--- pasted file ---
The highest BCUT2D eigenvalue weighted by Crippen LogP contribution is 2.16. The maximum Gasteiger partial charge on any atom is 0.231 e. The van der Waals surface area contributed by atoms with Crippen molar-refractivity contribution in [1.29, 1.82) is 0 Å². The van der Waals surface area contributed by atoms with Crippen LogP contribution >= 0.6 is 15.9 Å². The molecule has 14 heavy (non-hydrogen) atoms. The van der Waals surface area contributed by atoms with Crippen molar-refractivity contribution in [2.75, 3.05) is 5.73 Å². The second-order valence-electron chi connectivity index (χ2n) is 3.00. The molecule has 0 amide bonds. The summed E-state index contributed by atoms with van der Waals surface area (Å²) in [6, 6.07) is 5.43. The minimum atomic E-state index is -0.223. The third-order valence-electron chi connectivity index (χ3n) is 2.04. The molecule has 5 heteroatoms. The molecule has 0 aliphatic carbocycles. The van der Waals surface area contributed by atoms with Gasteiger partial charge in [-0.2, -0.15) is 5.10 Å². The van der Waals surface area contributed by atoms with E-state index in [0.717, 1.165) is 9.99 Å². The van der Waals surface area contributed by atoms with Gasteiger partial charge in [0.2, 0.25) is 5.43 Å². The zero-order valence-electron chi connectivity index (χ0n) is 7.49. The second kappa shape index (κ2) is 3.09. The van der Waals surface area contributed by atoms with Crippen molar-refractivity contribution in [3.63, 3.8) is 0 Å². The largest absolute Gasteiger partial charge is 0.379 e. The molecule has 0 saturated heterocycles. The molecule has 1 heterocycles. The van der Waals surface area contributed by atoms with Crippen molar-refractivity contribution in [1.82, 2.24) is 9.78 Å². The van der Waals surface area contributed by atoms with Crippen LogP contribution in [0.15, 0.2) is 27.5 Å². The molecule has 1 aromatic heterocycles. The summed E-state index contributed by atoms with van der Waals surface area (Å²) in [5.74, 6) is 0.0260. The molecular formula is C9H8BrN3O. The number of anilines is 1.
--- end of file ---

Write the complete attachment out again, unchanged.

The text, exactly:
The highest BCUT2D eigenvalue weighted by Crippen LogP contribution is 2.16. The maximum Gasteiger partial charge on any atom is 0.231 e. The van der Waals surface area contributed by atoms with Crippen molar-refractivity contribution in [1.29, 1.82) is 0 Å². The van der Waals surface area contributed by atoms with Crippen LogP contribution >= 0.6 is 15.9 Å². The molecule has 14 heavy (non-hydrogen) atoms. The van der Waals surface area contributed by atoms with Crippen molar-refractivity contribution in [2.75, 3.05) is 5.73 Å². The second-order valence-electron chi connectivity index (χ2n) is 3.00. The molecule has 0 amide bonds. The summed E-state index contributed by atoms with van der Waals surface area (Å²) in [6, 6.07) is 5.43. The minimum atomic E-state index is -0.223. The third-order valence-electron chi connectivity index (χ3n) is 2.04. The molecule has 5 heteroatoms. The molecule has 0 aliphatic carbocycles. The van der Waals surface area contributed by atoms with Gasteiger partial charge in [-0.2, -0.15) is 5.10 Å². The van der Waals surface area contributed by atoms with E-state index in [0.717, 1.165) is 9.99 Å². The van der Waals surface area contributed by atoms with Gasteiger partial charge in [0.2, 0.25) is 5.43 Å². The zero-order valence-electron chi connectivity index (χ0n) is 7.49. The second kappa shape index (κ2) is 3.09. The van der Waals surface area contributed by atoms with Crippen molar-refractivity contribution in [3.63, 3.8) is 0 Å². The largest absolute Gasteiger partial charge is 0.379 e. The molecule has 0 saturated heterocycles. The molecule has 1 heterocycles. The van der Waals surface area contributed by atoms with Crippen molar-refractivity contribution in [1.82, 2.24) is 9.78 Å². The van der Waals surface area contributed by atoms with Crippen LogP contribution in [0.15, 0.2) is 27.5 Å². The molecule has 1 aromatic heterocycles. The summed E-state index contributed by atoms with van der Waals surface area (Å²) in [5.74, 6) is 0.0260. The molecular formula is C9H8BrN3O. The number of anilines is 1.